Have you ever wondered what those people were doing during those 40 days?
Several times in scripture we find someone occupied with something for forty days-almost six weeks. It seems clear that 40 is a meaningful number, since it shows up as often as it does. It is sometimes suggested that 40 is the “probationary” number. It’s a good fit in some cases, not as good in others. But whatever the overall meaning of the number is, have you ever wondered what those people were doing during those six weeks?
The Israelite spies checking out the land of Canaan were clearly busy. The faithless report brought back by 10 of them resulted in 40 years spent in the wilderness, but at least there’s no mystery about what they were doing. (Numbers 13 & 14)
Noah and his family went through 40 days of rain, but that was just part of the 150 days that the water prevailed over the land, and the full year they spent inside the ark. (Genesis 7 & 8)
Moses was up on Mount Sinai for 40 days. (Exodus 24) This is a case where we might wonder, what did he do all that time? In fact, he was up there for 40 days twice, with an additional 40 days between them, all of them without food. After the first time, he found the people had made the golden calf and he broke the stone tablets “written with the finger of God” (Ex 31:18 & Deuteronomy 9:10-11).
And then he “lay prostrate before the Lord” another 40 days! (Deut 9:18 & 25) During this time one thing he was doing was praying (Deut 9:19-29) Then Moses went back up the mountain for yet another 40 days, and this time we’re directly told what he was doing: he was writing down all the Law that God gave him, which fills a considerable portion of Exodus. (Ex 34:27-28)
God said He would re-write the Law on new stones, “the same writing as before, the Ten Words” (Deut 10:1-4) Did Moses do this the first time too? Did the tablets have just the “Ten Words” (commandments), or was the whole Law on there? It isn’t real clear. So what was Moses doing? For sure, he listened, and absorbed. I think it’s likely he wrote down the Law, even if God wrote it on stone, I’m inclined to think Moses wrote down a “working copy”.
Goliath taunted the army of Israel for 40 days. (1 Samuel 17) No question what the Israelites were doing. They went to the battle line every day, and every day they stopped, immobilized and cowering.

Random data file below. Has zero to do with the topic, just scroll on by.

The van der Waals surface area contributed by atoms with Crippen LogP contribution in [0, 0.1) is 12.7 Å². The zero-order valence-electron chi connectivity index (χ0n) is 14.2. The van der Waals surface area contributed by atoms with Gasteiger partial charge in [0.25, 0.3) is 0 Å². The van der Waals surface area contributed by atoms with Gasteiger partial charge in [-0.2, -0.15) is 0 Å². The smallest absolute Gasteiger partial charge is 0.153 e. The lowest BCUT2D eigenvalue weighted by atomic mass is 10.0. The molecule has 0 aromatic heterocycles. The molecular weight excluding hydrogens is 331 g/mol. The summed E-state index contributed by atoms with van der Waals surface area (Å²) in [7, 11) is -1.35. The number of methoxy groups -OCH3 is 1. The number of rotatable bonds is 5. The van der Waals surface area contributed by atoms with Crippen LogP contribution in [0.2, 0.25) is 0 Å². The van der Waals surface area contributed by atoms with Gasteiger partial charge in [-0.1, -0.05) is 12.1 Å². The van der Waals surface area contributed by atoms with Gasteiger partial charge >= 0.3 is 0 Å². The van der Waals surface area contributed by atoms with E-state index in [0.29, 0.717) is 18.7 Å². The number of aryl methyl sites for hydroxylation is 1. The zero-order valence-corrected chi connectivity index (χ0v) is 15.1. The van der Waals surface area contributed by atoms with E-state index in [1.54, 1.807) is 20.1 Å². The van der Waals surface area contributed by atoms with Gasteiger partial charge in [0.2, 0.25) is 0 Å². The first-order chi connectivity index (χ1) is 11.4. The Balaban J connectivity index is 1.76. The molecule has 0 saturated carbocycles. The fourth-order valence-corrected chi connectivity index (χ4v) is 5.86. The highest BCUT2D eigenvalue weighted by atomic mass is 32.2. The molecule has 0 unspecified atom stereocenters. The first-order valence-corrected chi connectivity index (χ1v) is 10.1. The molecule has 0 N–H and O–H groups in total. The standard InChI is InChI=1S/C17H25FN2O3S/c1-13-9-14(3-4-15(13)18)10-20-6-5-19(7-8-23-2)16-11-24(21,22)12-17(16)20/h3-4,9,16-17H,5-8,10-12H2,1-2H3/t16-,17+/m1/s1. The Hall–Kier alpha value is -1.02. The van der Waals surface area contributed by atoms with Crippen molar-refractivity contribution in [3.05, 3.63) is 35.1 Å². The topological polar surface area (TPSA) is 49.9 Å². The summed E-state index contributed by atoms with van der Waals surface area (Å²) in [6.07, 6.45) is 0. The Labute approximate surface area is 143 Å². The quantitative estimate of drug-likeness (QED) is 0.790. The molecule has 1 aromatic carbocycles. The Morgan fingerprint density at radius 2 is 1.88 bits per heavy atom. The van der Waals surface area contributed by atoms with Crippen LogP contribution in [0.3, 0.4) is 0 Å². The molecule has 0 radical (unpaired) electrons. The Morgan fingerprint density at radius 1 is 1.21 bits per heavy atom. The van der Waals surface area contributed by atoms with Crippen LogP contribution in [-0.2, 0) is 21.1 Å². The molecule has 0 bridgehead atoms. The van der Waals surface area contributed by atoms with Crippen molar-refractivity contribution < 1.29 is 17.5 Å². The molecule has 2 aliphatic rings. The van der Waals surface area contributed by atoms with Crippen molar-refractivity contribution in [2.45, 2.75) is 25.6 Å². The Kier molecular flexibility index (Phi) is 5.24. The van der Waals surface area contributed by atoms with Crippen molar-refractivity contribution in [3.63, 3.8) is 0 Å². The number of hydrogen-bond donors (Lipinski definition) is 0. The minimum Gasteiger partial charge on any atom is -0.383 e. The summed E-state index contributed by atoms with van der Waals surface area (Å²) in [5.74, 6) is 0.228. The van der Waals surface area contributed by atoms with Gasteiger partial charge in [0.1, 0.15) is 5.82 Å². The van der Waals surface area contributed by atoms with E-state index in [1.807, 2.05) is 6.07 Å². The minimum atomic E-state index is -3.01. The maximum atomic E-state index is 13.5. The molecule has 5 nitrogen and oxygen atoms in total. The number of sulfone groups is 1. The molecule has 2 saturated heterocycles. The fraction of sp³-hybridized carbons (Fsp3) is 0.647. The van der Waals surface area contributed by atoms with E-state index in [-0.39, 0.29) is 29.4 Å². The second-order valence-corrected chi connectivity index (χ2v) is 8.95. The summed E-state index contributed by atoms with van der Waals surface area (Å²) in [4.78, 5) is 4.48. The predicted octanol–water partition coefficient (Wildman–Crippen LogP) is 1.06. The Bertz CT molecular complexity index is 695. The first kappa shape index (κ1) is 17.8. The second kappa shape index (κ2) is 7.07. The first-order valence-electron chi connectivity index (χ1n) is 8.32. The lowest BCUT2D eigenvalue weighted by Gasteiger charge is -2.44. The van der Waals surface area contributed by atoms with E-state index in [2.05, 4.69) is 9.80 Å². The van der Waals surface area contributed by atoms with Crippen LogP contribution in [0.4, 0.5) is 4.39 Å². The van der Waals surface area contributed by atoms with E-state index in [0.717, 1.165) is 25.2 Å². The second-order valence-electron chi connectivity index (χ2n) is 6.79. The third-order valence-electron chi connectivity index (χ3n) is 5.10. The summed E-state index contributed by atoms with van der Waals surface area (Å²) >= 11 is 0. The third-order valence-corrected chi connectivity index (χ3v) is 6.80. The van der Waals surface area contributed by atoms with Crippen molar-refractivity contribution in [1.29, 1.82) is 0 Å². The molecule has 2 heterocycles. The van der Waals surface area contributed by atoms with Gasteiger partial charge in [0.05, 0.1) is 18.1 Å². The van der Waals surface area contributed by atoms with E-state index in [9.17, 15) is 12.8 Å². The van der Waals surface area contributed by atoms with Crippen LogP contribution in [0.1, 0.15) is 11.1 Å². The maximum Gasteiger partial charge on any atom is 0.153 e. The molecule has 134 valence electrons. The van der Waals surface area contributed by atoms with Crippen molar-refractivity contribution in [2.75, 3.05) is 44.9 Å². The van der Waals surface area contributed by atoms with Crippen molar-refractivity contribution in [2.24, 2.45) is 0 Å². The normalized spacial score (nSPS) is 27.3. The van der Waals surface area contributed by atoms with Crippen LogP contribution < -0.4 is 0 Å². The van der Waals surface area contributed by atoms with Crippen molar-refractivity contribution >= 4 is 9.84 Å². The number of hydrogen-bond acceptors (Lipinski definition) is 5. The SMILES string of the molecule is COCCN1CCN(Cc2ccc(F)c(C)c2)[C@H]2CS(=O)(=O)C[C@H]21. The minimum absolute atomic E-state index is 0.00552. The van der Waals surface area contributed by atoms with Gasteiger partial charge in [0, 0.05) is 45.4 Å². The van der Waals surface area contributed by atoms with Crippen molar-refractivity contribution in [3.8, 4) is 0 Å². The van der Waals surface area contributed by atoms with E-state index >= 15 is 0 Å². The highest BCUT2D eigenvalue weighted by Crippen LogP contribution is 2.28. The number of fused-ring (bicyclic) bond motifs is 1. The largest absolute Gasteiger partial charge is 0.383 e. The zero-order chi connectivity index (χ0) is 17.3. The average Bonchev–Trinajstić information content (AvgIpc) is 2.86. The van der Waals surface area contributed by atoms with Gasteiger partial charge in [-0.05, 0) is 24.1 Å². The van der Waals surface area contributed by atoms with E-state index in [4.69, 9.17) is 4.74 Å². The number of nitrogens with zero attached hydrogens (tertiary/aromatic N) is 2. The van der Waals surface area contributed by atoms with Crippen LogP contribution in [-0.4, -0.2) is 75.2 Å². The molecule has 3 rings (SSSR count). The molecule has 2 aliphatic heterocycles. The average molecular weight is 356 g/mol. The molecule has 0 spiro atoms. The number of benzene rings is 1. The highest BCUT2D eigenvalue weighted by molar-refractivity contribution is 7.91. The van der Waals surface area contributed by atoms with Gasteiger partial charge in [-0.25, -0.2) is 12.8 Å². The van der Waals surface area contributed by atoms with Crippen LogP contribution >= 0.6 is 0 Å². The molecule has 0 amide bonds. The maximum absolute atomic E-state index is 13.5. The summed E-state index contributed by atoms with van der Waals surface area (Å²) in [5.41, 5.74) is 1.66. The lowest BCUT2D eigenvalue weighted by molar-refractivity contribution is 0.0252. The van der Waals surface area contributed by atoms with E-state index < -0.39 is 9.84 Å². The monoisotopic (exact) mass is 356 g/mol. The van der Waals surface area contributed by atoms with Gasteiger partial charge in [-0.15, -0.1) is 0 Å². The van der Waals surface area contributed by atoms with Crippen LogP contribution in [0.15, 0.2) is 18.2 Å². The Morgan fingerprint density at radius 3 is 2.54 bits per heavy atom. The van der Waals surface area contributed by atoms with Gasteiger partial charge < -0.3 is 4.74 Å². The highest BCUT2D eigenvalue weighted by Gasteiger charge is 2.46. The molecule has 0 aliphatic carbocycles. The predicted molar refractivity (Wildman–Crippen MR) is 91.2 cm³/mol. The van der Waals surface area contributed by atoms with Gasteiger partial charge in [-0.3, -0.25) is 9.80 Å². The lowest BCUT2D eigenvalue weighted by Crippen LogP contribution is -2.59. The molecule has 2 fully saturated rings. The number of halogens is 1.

Elijah, nourished by an angel, went for 40 days on that sustenance, to Mount Horeb. (1 Kings 19) There he experienced the wind, the earthquake and the fire. Then the quiet whisper of the Lord speaking to him. The events described don’t seem like they would take six weeks, though. Even if you factor in travel time. So what was Elijah doing during that time? He was despairing of life, we know. Maybe that’s all he was doing.
And then we come to Jesus. After his baptism, he was in the wilderness (driven there, we’re told, by the Spirit) for 40 days, facing the temptations to misuse the Spirit he had just been anointed with. (Matthew 4 and Luke 4). Like both Moses and Elijah, he fasted the whole time. When we put these various accounts together, we can see that these three, Moses, Elijah and Jesus, stand out from the rest. For these three, only these three, the 40 days were incredibly intense, they were isolated from everyone else, they were without food or water. Perhaps this explains why it’s Moses and Elijah with Jesus at the transfiguration.
We return to our question. What did Jesus do for those six weeks? We know (in parable form) about what tempted him, but it’s hard to believe that he was just going through those three things over and over for all that time. Did he, like Moses, write himself a copy of the Law? (See Deut 17:18) Did he, like Moses, pray? I have to think that he did a lot of that.
Did he, like Elijah, experience the awesome power of the Almighty and then experience the voice of his Father teaching him? Did he, like Elijah, feel stress over the seemingly impossible course that was set before him? Elijah despaired, but there isn’t the faintest hint that Jesus did. Maybe Jesus faced this as a temptation too, and overcame it-something Elijah wasn’t able to do, it would seem.
I’m pretty much just rambling here. I haven’t had any “aha!” thoughts, other than the strong link among the three who fasted, alone, for 40 days. They prayed (even Elijah). I don’t know about you, but I can’t pray continuously for days, much less weeks. Not even hours. So what did they do? I don’t know. In all three cases, though, it was God who called the individual to the isolation, and created the intensity, which must have felt overwhelming to all of them.
Maybe that’s my takeaway. The writer of Hebrews says, “In your struggle against sin you have not yet resisted to the point of shedding your blood.” (Heb 12:4) To this I can add, I’ve not yet been called on to the kind of intensity and deprivation that these were called to. Perhaps the lesson should be this: Whatever the level of intensity, isolation, and trial the Lord calls me to, if it’s Him calling, then the ability to get through it will be there too.